Try putting whoever or whatever you’re struggling with in a “best case scenario” bubble of whatever color light feels right to you.  I can’t say that it instantly changes things. But I do believe it starts a process of creating a more positive energy field.

And as woo-woo as that sounds, there’s plenty of scientific proof (quantum physics) these days that thoughts do affect our reality. (Did you see What The Bleep Do We Know? It’s a film that explains way this better than I can.)

6. What you see is what will be. (You can quote me on this.)
I’m not saying we should just wish our challenges away.

I’m a big fan of taking steps to make things better. One of those steps is choosing to see the best.

It’s something I’ve learned in my 26 years of marriage to my soulmate of a husband, Will.

We went through a very rough patch when Landon was little and  I was overwhelmed by my Execu-Woman/New Mom life. Since he was closest to me, I dumped a lot of my angst on Will.

Everything he did (and didn’t do) bugged me. BIG TIME. And  the more I focused on those irritants, the more I saw.

It was a vicious cycle and one that I’m sure would have led me straight to Divorce Court had I not consciously changed my point of view.

Upon the advice of a brilliant therapist, I  started noticing what Will did right. IIn the beginning, I listed something as small as “he turned the coffee on in the morning.”

As my list of good stuff grew longer, I got to see the man I had fallen in love with in the first place. But it came from me changing my perspective. Nothing Will did.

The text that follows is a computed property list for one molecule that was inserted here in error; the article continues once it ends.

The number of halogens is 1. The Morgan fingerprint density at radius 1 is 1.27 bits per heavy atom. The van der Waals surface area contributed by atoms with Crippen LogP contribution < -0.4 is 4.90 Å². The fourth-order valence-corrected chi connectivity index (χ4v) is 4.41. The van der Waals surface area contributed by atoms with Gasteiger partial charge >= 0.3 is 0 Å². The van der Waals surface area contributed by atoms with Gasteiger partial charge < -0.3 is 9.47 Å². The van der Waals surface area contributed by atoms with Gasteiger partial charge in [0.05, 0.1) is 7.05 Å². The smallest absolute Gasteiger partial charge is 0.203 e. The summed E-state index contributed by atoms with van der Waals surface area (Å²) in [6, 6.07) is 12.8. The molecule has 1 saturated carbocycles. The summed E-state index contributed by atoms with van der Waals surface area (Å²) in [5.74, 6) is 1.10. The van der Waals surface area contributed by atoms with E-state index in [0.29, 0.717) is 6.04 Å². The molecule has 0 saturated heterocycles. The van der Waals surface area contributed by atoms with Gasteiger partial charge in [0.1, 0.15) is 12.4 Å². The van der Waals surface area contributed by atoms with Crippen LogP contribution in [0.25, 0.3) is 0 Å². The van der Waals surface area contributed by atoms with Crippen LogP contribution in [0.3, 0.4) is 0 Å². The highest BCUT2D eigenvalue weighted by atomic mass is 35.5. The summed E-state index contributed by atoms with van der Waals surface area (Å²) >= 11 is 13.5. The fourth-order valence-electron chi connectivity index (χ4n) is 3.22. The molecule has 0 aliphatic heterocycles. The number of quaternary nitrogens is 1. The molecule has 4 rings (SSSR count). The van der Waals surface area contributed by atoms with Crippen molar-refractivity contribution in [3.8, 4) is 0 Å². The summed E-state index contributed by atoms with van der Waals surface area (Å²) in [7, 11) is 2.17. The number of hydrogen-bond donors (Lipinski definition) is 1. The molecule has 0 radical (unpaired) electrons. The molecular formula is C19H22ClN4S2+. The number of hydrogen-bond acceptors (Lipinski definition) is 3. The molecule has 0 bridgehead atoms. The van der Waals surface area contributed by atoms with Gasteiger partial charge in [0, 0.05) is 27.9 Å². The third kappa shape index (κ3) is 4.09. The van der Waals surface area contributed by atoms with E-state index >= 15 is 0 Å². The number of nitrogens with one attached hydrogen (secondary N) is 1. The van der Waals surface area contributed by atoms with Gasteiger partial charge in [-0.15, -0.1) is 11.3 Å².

7. See what  happens.
As always, it touches my heart to hear if anything I’ve unzipped here helps you in anyway.

As scary as it sometimes feels to share my inner voice with the outside world, it’s more than worth it—if somehow, someway, something I’ve learned on my journey helps you on yours.

And hopefully, whatever you share, will help someone else look at her life through different eyes.

Here’s to seeing the best in all our lives. With love and gratitude, Wendi xoxox

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8 comments to What you see really is what you get.

  • Wendi,
    This made my day and I will take your “Hallmark” wisdom into my life.

  • Jamie

    Your best one yet!! Some very thought-provoking and wise steps that we can ALL use! Good luck with Landon…J

    • Thanks, Jamie. Well, it feels good to keep looking for and sharing the silver linings in life’s storms.
      Great to hear from you. And just be grateful you have a long while til Karli’s a teenager.

  • Susun Cooper

    It takes so little energy to change our focus to “the best and forget the rest.” Constantly repeating all the challenges will turn even the sunniest of days into a disaster! It’s all just habitual behavior. We have been socialized to suffer, and it brings us so much pain. It helps me to tell myself to “stop!” the stories full of grief, and look to all the positive aspects of any one relationship or situation. What you’re suggesting is life-saving indeed! And to quote you, “What you see is what will be!” Without a doubt…

    • Thank you Susun. I agree it takes little energy but a whole lot of unlearning, or re-training our brains. That’s why it’s great to share our techniques and wisdom with each other. I really appreciate your perspective. Thanks for “unzipping” it.

  • Victoria

    Oh how I love you,
    And your lovely point of view.